Wartime Thundridge and Wadesmill
Some reminiscenses of an evacuee aged four
By Terry Askew
Notwithstanding the strain it must have put on my parents at the time, for the past 66 years I have carried with me warm, fond and vivid memories of my stay at an old house in Ermine Street, Thundridge, owned by a Mr. & Mrs. Fern.
I was evacuated with my Mother late in the War from North London, due to the many V 1’s and V 2’s which had begun falling in our particular area, whilst my Father stayed behind to carry on working in aircraft production.
Apart from the outside, I can remember little of the house, apart from the fact that one had to go into a cupboard to go up the stairs. Around the corner, just before the Post Office, lived a friend in a house with a garage (now gone) in which was his parents’ car, laid up on bricks for the duration. On the roof of the car, I recall, a great quantity of onions were stored for drying.
I remember many visits to the Post Office which is now, sadly, closed down. Also, across the main road, was another shop – now a private residence. Opposite that shop, back across the main road, I have a vivid memory of milk being delivered to some cottages involving a lady with a pony and trap carrying a huge milk churn. People came to their doors with jugs, which the lady filled from a strange ladle, like a long tin can, which she dipped into the churn. I mentioned one friend, but I was lucky in having many then, and we spent happy times exploring the water mill – from which we were frequently chased as it was in a dangerous state – and paddling in the millpond. I believe that the Feathers Inn was derelict at that time, as I seem to remember exploring that building also.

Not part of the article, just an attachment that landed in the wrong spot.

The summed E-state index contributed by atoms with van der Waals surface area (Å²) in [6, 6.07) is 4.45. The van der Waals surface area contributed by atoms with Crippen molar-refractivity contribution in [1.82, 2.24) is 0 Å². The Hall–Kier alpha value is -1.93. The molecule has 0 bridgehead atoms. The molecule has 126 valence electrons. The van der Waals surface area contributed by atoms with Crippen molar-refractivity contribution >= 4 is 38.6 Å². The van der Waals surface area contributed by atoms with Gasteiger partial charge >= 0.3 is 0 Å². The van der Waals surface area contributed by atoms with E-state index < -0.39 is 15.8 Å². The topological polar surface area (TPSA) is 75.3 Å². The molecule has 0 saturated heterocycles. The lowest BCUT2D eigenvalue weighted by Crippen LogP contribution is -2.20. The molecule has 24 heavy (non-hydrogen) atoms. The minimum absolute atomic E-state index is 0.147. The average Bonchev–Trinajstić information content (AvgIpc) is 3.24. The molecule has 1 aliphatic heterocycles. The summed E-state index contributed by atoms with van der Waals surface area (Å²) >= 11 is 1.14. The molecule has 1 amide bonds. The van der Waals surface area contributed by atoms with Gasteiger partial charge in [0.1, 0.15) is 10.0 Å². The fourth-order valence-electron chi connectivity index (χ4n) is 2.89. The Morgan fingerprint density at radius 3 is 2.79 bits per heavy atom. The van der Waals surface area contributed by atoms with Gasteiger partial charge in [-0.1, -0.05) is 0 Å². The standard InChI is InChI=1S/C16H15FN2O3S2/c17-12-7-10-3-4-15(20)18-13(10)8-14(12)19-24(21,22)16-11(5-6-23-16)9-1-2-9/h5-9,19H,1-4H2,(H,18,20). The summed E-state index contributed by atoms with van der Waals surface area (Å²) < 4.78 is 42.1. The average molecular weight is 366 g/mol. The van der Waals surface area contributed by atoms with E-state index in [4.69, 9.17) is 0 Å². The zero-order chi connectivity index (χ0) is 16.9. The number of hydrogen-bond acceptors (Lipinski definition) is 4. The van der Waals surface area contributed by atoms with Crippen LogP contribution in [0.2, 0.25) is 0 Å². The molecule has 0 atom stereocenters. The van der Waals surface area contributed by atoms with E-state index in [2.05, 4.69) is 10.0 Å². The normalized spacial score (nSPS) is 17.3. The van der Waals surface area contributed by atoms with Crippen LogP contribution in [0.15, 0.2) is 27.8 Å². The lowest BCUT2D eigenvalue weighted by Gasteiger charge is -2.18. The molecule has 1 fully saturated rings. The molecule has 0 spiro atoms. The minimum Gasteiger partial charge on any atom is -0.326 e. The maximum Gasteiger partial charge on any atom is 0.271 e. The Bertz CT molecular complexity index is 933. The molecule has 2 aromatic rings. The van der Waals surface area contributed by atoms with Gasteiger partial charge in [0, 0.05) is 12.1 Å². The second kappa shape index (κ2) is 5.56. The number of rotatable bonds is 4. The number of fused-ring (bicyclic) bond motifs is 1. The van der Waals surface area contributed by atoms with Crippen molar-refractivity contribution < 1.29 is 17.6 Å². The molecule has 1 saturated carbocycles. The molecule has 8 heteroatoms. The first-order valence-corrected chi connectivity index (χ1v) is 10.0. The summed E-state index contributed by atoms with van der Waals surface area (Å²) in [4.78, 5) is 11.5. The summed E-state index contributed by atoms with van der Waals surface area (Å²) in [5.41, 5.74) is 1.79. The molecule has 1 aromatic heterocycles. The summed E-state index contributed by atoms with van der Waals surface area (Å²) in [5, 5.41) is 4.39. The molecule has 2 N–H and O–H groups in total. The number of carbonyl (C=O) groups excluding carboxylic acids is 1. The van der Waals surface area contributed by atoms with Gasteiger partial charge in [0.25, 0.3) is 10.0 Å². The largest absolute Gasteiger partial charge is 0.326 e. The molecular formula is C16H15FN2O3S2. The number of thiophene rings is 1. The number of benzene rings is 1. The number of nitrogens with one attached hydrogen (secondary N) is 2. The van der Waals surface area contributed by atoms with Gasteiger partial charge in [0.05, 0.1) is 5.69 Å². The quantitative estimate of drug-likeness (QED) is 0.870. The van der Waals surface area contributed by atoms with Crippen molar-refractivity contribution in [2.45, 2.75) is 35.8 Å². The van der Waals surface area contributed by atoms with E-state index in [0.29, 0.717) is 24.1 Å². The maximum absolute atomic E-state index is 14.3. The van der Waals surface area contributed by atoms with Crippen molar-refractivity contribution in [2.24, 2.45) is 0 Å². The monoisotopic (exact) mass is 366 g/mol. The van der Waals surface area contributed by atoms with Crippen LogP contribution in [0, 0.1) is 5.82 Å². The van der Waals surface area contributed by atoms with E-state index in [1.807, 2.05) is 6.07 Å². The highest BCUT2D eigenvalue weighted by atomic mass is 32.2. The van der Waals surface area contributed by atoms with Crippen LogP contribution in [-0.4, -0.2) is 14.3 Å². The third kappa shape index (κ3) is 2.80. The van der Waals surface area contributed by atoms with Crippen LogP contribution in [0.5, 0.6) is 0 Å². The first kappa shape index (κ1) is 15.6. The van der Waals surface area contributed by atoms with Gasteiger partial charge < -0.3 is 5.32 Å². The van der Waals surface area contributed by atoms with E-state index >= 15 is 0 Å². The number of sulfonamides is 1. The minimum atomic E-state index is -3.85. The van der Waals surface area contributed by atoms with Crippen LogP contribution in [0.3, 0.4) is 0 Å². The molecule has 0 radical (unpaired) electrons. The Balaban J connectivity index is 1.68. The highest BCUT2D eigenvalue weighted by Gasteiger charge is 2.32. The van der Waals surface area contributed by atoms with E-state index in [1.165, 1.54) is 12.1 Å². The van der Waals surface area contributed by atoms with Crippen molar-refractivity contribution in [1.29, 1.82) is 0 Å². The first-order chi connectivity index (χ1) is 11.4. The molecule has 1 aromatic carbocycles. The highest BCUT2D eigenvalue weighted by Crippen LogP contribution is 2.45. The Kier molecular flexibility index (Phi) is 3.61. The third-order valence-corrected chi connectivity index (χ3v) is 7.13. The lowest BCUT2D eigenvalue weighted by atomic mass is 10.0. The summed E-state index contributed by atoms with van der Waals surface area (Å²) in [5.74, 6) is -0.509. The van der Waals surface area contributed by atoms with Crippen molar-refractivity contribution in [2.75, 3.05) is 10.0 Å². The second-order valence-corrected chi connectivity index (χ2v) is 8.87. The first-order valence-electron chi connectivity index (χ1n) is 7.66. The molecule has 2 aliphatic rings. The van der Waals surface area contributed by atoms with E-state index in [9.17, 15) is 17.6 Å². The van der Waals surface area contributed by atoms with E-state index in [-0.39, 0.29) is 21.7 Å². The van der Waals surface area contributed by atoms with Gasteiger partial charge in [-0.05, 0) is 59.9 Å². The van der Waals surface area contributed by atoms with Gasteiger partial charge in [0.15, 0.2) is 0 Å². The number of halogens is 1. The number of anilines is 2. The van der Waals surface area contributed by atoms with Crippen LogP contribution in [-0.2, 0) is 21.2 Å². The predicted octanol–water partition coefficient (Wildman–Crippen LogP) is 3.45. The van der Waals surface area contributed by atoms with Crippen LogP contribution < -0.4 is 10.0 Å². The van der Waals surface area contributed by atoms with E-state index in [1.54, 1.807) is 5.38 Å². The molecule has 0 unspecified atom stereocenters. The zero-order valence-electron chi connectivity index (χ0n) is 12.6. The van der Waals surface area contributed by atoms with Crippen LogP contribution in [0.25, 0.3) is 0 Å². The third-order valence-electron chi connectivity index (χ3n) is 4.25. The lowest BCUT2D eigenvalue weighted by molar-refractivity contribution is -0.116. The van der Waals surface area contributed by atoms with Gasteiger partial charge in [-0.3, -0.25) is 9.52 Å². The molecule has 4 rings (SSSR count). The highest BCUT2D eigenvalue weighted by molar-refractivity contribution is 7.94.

When not with my friends, very often I was picnicking with my mother, sometimes near Thundridge Old Church, and I can still picture a horse-drawn reaper/binder working close by. On occasions we saw men in uniform, which I now imagine were the local Home Guard. Sometimes people would be looking up at the sky at vapour trails, and I would be hearing references to “our boys, up there”. From time to time we were able to meet up with my Father, and I remember taking a green bus into Ware and visiting the livestock market which was held at Amwell End.
I consider myself very lucky in having such early, and happy, recollections.